South Asia

Days After Saying Modi Pushed Adani Deal, Ceylon Electricity Board Head Quits

M.M.C. Ferdinando's testimony before the Sri Lankan parliament’s Committee for Public Enterprises had sparked political controversy with the opposition in both Sri Lanka and India criticising their respective governments.

Listen to this article:

New Delhi: The head of Sri Lanka’s electricity authority M.M.C. Ferdinando has resigned just three days after testifying that Sri Lankan president Gotabaya Rajapaksa had spoken to him of Indian Prime Minister Narendra Modi having pushed for a power project to be handed over to the Adani group.

Ferdinando subsequently withdrew this claim.

His testimony before the Sri Lankan parliament’s Committee for Public Enterprises (COPE) last Friday, June 10, sparked a political controversy with the opposition in both Sri Lanka and India, targeting respective governments for violating redlines.

Ferdinando’s resignation was announced by the Sri Lankan power and energy minister Kanchana Wijesekera on Twitter. He wrote that Ferdinando’s resignation had been accepted and that he would be replaced by the vice-chairman as the head of Sri Lanka’s Central Electricity Board (CEB).

While the minister cited no reason, a copy of the resignation letter, uploaded by Sri Lankan newspaper The Morning, stated that Ferdinando was leaving due to a “personal reason”. 

On Thursday, June 9, the Sri Lankan parliament passed an amendment to the electricity act – amid strong opposition – that removed the requirement for competitive tendering to supply power. The principal opposition SJB had claimed that the Act had been amended specifically to favour the Indian conglomerate Adani, which had been given a contract to construct a wind power project on the northern coast.

A day later, then CEB chair, M.M.C. Ferdinando told the parliamentary committee in a public hearing that President Rajapaksa had summoned him on November 24 last year and told him that “India’s Prime Minister Modi is pressuring him to hand over the project to the Adani group”.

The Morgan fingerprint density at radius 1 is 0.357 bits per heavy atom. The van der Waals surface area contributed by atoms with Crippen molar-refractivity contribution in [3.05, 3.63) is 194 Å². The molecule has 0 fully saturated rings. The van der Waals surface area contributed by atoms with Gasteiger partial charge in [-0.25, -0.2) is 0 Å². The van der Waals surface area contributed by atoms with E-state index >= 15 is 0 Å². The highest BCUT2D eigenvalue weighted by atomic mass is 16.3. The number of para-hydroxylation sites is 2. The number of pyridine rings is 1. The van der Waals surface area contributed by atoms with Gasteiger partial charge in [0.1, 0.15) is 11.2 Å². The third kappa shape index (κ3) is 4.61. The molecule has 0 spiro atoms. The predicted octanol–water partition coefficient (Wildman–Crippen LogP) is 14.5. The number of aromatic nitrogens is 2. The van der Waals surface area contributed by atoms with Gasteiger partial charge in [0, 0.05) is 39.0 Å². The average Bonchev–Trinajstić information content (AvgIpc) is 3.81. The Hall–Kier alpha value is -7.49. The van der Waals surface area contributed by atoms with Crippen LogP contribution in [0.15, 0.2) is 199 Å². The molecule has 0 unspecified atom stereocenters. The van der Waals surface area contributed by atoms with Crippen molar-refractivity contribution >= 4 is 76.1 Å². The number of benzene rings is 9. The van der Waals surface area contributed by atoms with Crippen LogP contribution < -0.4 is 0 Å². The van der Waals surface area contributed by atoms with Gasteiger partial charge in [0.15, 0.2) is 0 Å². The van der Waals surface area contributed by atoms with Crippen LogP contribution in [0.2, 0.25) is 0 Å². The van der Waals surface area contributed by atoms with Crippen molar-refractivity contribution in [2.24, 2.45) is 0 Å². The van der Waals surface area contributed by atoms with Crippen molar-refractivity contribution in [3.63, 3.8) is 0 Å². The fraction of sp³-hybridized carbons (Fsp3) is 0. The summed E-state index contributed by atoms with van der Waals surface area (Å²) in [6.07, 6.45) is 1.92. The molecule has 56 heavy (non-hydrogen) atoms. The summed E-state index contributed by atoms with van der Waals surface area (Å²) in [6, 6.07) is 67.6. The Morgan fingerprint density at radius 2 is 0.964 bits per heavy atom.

The CEB head also added that he, thereafter, wrote to the Finance Secretary to take appropriate steps as per instructions from President Rajapaksa.

Copy of letter written by Sri Lankan Central Electricity Board Chairman to Finance secretary on November 25, 2021.

“…direction by the Prime Minister to recognize the Adani Green Energy proposal as a proposal from Indian government to the government of Sri Lanka as both heads of the countries are in agreement to realise this investment in Sri Lanka, to meet the present day FDI crisis,” the CEB head wrote to S.R. Atigala, secretary to the treasury, ministry of finance. 

Responding to the claim on Saturday, Rajapaksa denied asking for the project to be given to any specific entity.

The Sri Lankan President’s office also issued a separate statement. “President Gotabaya Rajapaksa categorically stated that he had not at any time given authorisation to award a wind power project in Mannar to any person or any institution,” it said.

Late on Saturday night, Fernando also sent an apology to the chair of the parliamentary panel, saying that he had withdrawn his statement. 

“During this discussion, I became so emotional due to pressures and unreasonable allegations levelled against me to issue this official letter of request. Therefore, due to unexpected pressure and emotions, I was compelled without limitation to express the word ‘India agamathi bala kara bawa kiwwa’ (stressed by the Hon Prime Minister of India), which is totally incorrect. Hence, I wish to withdraw the relevant statement and record my apology unconditionally,” Ferdinando said in his statement.

The Sri Lankan opposition had threatened to bring a privilege motion against Ferdinando for making a false statement before the parliamentary panel.

In India, the principal opposition leader, Rahul Gandhi claimed on Sunday that “BJP’s cronyism has now crossed Palk Strait and moved into Sri Lanka”.

Meanwhile, the Adani group, in a statement, said it was “disappointed” by the political controversy over its contract for a power project in Sri Lanka. “Our intent in investing in Sri Lanka is to address the needs of a valued neighbour. As a responsible corporate, we see this as a necessary part of the partnership that our two nations have always shared. We are clearly disappointed by the detraction that seems to have come about. The fact is that the issue has already been addressed by and within the Sri Lankan Government,” an Adani group spokesperson told NDTV.

Note: This copy, first published at 4:17 pm on June 13, was updated with the statement from the Adani group at 11:06 pm on the same day.